Document Type

Thesis or dissertation

Date of this Version

Spring 2016

Thesis Advisor

Janet Monge


For over two centuries, epigenetic traits were considered minor variations in trait expressions found on the human skull, and largely disregarded. It is now known many of these traits are heritable and potentially define population affinity. Native American skeletal collections have been diminishing after the 1990 Native American Graves Protection and Repatriation Act (NAGPRA). Epigenetic traits have the potential to indicate population affinity in the event cultural affiliation cannot be determined. When Native American remains are repatriated from the Penn Museum’s Physical Anthropology section, the only primary data collection source is their Computerized Tomography (CT) scan on the Open Research Scan Archive (ORSA). As systematic data collection of epigenetic traits has not been undertaken at the current time, it is crucial to determine the accuracy of CT scans for diagnosing cranial epigenetic traits. The methods for epigenetic trait diagnosis (whether binaries or in gradations) are non-destructive, but require manipulation of the physical crania. It is important to ascertain which epigenetic traits should be scored when the physical remains are available. A population of 38 crania were scored for 172 epigenetic traits. A regression analysis tested the epigenetic trait score of 50 of the traits collected on the CT scan as a predictor for the score of the trait on each physical specimen. The resulting analysis indicates that for 27 of the 50 traits tested, CT scans were not a strong predictor for the score on the Physical specimen and data collection will potentially suffer in the event of repatriation or loss of the remains.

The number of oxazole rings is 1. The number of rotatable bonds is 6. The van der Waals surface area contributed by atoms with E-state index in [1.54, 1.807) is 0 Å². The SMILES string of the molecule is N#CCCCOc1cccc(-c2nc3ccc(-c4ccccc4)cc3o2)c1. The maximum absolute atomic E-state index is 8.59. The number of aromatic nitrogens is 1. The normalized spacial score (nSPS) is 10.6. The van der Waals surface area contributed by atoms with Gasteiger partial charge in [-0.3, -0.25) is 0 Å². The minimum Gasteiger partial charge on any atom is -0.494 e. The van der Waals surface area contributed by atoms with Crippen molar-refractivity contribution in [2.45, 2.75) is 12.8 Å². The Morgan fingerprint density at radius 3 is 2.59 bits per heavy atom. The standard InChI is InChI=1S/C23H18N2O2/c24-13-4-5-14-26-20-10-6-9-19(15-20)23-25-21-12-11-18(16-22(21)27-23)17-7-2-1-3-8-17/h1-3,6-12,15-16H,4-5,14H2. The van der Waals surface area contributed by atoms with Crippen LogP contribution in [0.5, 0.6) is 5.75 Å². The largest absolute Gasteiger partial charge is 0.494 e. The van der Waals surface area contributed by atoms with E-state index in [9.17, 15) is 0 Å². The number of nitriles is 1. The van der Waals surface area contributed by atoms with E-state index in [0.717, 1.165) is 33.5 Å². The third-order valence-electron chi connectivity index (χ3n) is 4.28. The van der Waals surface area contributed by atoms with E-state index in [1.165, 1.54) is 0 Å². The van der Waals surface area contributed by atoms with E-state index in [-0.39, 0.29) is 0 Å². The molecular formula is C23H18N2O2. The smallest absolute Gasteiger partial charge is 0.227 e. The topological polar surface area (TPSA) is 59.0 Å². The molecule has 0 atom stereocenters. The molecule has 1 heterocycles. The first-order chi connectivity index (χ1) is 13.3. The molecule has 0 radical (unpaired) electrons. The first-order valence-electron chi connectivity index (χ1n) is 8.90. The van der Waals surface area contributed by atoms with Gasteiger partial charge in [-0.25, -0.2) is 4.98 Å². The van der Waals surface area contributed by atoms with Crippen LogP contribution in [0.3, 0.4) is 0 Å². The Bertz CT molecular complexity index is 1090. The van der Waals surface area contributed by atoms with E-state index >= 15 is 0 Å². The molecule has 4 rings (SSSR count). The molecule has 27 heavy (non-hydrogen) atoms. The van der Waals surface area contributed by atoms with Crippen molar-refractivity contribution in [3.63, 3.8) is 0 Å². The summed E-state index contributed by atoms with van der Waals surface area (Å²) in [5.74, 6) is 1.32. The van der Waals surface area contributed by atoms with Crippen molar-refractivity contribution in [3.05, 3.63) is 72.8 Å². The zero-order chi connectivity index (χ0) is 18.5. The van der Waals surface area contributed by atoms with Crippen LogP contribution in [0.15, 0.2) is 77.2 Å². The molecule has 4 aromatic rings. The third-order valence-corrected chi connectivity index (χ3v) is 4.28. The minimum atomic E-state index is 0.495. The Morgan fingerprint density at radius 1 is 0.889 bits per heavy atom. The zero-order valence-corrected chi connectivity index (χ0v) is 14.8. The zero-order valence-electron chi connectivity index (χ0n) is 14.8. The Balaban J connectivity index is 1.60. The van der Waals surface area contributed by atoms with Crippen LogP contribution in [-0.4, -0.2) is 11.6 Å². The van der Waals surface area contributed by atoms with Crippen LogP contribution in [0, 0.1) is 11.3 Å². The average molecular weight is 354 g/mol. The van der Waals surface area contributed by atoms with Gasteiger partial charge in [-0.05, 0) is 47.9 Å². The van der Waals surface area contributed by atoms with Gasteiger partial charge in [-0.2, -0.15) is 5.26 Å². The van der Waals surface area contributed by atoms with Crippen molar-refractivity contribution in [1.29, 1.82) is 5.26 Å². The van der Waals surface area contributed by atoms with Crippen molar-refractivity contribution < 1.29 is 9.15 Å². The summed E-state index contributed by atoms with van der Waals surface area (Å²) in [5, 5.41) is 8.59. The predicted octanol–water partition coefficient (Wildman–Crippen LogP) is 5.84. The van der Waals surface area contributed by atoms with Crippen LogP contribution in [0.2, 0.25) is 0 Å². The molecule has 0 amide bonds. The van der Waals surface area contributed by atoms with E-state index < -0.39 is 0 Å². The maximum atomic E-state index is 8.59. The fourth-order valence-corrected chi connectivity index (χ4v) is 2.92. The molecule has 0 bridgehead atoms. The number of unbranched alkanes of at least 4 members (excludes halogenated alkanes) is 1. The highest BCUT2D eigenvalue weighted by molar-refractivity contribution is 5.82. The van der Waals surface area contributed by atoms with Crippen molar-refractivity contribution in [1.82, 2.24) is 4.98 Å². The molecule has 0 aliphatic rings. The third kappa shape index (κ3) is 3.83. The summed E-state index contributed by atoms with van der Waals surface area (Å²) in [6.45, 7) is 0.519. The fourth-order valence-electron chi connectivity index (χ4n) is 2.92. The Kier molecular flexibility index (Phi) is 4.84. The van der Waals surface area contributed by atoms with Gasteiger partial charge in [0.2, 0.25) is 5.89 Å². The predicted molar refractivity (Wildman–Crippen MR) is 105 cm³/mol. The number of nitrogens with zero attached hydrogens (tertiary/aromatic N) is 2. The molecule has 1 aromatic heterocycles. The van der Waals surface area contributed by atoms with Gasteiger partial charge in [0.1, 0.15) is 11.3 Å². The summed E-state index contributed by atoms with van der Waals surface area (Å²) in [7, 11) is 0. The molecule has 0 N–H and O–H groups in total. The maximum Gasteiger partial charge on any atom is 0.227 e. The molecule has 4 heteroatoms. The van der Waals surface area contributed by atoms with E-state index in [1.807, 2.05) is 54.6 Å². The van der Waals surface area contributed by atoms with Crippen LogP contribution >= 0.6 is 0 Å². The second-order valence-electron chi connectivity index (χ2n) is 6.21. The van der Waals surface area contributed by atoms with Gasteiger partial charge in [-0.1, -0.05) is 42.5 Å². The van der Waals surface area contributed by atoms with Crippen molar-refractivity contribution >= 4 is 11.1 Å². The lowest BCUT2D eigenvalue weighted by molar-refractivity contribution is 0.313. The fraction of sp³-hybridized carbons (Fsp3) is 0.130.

Included in

Anthropology Commons



Date Posted: 08 June 2016


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